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Medicine Science

This Is Your Brain On Magnets — Or Maybe Not 59

conspirator23 writes "Jon Hamilton of National Public Radio brings us a story about 'voodoo correlations' in fMRI studies that seek to learn more about emotional states, personality, and social cognition in the human brain. Many of us outside the scientific community have been treated to fascinating images of brain activity and corresponding explanations about how the images reveal which portions of the brain are engaged in certain kinds of thinking. But these images are not actual snapshots; they are visualizations of data generated by repeated scans during experiments. Flaws in the statistical methods used by researchers can result in false images with a variety of inaccuracies. Yet the images produced are so vivid and engaging that even other neuroscientists can be misled by them."
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This Is Your Brain On Magnets — Or Maybe Not

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  • Re:Really Useful? (Score:2, Insightful)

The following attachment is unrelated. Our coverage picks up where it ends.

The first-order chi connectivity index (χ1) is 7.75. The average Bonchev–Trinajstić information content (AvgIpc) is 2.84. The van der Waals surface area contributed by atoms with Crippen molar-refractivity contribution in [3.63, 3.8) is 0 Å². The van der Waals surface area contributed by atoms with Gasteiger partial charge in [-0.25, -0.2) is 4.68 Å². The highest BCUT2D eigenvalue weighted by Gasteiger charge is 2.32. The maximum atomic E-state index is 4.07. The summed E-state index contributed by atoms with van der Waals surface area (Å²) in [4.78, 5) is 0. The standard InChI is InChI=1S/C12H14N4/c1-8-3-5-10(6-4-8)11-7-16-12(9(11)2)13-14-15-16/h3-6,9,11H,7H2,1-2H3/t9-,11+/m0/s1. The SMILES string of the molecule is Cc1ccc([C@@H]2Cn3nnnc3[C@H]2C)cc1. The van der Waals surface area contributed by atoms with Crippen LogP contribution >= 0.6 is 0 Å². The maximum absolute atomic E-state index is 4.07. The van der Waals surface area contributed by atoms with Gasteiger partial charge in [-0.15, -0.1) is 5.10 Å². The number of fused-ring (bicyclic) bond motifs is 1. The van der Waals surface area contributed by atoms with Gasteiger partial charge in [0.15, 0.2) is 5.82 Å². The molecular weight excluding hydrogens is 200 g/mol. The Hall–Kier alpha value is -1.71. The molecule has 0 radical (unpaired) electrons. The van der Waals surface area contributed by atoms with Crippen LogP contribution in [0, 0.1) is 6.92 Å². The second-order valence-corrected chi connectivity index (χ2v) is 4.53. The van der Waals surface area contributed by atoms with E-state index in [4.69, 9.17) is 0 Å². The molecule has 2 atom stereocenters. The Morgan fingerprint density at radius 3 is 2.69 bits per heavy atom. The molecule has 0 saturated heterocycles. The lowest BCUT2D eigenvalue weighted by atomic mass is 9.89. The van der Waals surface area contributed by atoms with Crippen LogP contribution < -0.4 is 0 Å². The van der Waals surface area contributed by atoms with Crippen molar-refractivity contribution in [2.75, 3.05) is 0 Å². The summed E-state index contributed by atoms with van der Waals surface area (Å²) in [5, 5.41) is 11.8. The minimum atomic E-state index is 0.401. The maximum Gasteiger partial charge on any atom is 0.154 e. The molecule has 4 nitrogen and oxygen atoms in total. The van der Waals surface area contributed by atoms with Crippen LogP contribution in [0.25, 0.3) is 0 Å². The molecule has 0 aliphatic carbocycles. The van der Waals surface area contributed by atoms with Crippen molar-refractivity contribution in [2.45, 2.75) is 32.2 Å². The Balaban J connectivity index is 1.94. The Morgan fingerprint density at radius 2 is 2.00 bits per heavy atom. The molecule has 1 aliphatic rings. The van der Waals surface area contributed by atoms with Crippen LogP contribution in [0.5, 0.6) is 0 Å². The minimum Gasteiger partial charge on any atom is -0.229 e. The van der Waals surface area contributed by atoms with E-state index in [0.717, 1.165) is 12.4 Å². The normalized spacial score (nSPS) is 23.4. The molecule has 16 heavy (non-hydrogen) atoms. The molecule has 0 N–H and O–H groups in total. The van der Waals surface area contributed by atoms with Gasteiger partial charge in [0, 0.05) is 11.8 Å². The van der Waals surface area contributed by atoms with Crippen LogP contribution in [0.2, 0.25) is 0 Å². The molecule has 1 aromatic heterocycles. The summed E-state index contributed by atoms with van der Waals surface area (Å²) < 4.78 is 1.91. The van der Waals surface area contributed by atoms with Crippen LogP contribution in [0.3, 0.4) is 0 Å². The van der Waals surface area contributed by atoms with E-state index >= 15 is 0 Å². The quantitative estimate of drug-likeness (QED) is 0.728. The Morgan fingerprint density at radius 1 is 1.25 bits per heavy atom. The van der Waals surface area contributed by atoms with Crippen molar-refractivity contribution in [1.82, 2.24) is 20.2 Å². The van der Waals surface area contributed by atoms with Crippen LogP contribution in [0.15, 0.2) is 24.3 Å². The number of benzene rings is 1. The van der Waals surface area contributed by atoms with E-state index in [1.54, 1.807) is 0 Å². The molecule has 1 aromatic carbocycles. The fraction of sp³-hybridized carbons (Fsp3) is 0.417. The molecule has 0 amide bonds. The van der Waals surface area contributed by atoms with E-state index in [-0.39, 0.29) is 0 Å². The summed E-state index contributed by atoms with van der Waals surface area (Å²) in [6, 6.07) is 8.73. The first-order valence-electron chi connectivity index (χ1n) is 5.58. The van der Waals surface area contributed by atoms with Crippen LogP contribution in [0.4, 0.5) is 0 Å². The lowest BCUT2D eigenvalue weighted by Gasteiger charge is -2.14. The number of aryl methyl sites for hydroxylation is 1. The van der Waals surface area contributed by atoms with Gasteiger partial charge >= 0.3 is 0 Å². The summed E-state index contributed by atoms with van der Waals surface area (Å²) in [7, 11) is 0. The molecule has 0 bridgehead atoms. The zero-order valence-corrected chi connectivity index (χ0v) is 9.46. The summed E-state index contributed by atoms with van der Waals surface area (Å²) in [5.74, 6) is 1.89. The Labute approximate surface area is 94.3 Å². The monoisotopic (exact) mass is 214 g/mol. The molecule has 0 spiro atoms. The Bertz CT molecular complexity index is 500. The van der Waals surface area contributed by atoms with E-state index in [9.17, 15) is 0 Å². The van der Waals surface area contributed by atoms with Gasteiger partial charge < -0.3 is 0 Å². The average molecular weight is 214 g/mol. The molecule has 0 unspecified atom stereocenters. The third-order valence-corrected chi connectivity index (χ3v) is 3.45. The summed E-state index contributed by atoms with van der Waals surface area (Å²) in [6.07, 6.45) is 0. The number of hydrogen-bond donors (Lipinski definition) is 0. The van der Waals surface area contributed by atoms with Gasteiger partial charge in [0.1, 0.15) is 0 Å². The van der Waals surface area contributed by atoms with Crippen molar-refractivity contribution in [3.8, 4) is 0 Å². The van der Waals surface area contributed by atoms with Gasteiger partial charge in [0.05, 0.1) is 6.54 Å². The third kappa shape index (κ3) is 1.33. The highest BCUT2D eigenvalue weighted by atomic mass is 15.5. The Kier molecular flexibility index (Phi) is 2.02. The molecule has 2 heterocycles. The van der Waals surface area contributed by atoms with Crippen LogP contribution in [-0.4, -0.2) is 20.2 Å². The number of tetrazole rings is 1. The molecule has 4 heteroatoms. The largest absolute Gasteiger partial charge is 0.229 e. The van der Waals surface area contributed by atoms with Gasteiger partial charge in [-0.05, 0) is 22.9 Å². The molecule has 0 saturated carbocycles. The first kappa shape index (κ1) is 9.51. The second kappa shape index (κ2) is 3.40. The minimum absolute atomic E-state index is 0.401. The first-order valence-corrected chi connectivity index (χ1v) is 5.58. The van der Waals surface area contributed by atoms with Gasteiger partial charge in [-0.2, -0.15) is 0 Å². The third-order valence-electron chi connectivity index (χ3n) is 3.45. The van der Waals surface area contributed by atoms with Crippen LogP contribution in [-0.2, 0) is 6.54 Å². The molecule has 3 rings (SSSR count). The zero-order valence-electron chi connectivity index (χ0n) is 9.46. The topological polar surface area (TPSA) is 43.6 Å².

by klazek ( 1134141 ) on Wednesday July 08, 2009 @01:12PM (#28624719)

    Whether the BOLD signal truly correlates well with neural activity is still a matter of contention within the medical community

    True, and we should mention that the time resolution on fMRI is on the order of a second or two. This suggests also some significant time walk or smearing in the signal. The point is that minimum brain response time is quite a bit faster than this (a few tens of ms), and this is smaller than the resolution of fMRI.

    That being said, if you don't have brain pictures in your grant proposal, your chances of getting a cognitive science grant are greatly diminished. So everyone tries to find some way to use it, whether it makes sense or not.

  • by nerdup ( 523587 ) on Wednesday July 08, 2009 @01:36PM (#28625149) Homepage
    Whoever tagged this story 'correlationisnotcausation' is a fucking idiot. You're not as smart as you think you are.

"In matrimony, to hesitate is sometimes to be saved." -- Butler